Video: Steelers set sights high with Adams at the helm

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GIVEN the success Gerad Adams was able to achieve in less than two months last season, Sheffield Steelers fans can rightly feel optimistic about the new Elite League campaign which gets underway this weekend.

Adams essentially rescued Steelers’ faltering campaign after being brought in by owner Tony Smith to succeed the sacked Doug Christiansen, inheriting a talented, yet inconsistent roster, that had failed to deliver under the American.

Gerad Adams returns to Cardiff for the first time with his new club Sheffield Steelers. Picture: Dean Woolley.

Gerad Adams returns to Cardiff for the first time with his new club Sheffield Steelers. Picture: Dean Woolley.

The transformation under Adams was instant, his bright, easy-going approach having the desired effect as he allowed his new charges more freedom to play their natural game than allowed under the previous regime.

It was a policy that eventually paid off, leading to play-off final success against league champions Belfast Giants at the National Ice Centre in early April – the club’s first silverware since 2011.

The Steelers were scheduled to start their season tonight at the Motorpoint Arena against last year’s Gardiner Conference champions Dundee Stars, but a problem with the venue’s ice plant led to it being postponed.

That means Adams will start his first full season in charge with a visit to his former club Cardiff Devils, who he coached for seven-and-a-half years before being jettisoned by then owner Paul Ragan during the middle of last season.

Listen to Gerad Adams in our special HockeyTalk 2014-15 preview podcast HERE

It will no doubt be a strange feeling for Adams to walk back into the Devils’ infamous ‘Big Blue Tent’ for the first time since his departure, particularly as the coach of a team in the away locker room.

And while he will quite rightly receive a warm reception from the Devils’ fans, he will have little time for emotions to get the better of him as he prepares to see his team get off to a positive start in the Challenge Cup encounter.

While last year saw Adams inherit Christiansen’s disjointed team, this summer has seen him put together a roster on his terms, with only half the faces returning from last season.

He believes he has built a flexible team capable of adapting to any style of hockey, fast-skating but with the ability to hold its own physically as well.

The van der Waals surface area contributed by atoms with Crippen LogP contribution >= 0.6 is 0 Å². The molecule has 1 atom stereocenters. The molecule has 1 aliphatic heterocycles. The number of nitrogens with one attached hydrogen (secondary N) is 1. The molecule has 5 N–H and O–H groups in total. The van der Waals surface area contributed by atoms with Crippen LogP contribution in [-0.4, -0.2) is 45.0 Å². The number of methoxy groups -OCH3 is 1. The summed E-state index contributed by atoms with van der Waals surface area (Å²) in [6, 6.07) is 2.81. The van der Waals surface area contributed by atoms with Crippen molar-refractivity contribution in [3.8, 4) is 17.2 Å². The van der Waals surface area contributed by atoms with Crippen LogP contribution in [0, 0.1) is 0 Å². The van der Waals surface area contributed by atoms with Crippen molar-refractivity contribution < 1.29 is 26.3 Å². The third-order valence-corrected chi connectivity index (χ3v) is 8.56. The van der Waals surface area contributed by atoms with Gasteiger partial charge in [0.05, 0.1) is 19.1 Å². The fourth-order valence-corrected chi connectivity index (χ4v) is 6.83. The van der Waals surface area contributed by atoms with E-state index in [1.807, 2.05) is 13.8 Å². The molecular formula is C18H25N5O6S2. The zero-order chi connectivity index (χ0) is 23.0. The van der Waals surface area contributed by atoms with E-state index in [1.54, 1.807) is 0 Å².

“I think we can play any kind of hockey game that teams want to put our way and to win games you have to learn to adapt,” said Adams.

“But the main thing is that when teams come to the Arena they are going to have to adapt to us and we’re going to play a pretty cool style of hockey, it’s going to be pretty fast.

“It got a little bit stressful at times in terms of waiting on a few players, but we got the right guys,” he added. “It took some time, but every role and position that I wanted to fill I filled with the 
No 1 pick I had for it.

“So I’m incredibly happy with the way that it went in the summer and happy with the shape that the guys have come here in.”

After the way the Steelers ended last season – soaked in champagne on the Nottingham ice following Drew Fata’s overtime winner against Belfast – the main thing Adams and his players will have to deal with this season is the level of expectation to go one better and land the most-coveted prize of the league championship.

The last time the Steelers won the regular season trophy was under Ben Simon, and only then by virtue of having more regulation-time wins than Adams’s Cardiff who finished on the same number of points.

“It’s going to be a similar approach to what we had when I came in last season,” said Adams. “We need to focus on and accomplish the short-term goals and the big ones will then take care of themselves.

“I know that sounds kind of like sports psycology cliches or what-not but I think here (at this club) it is easy to run away with the big goals and lose sight of each individual game.”

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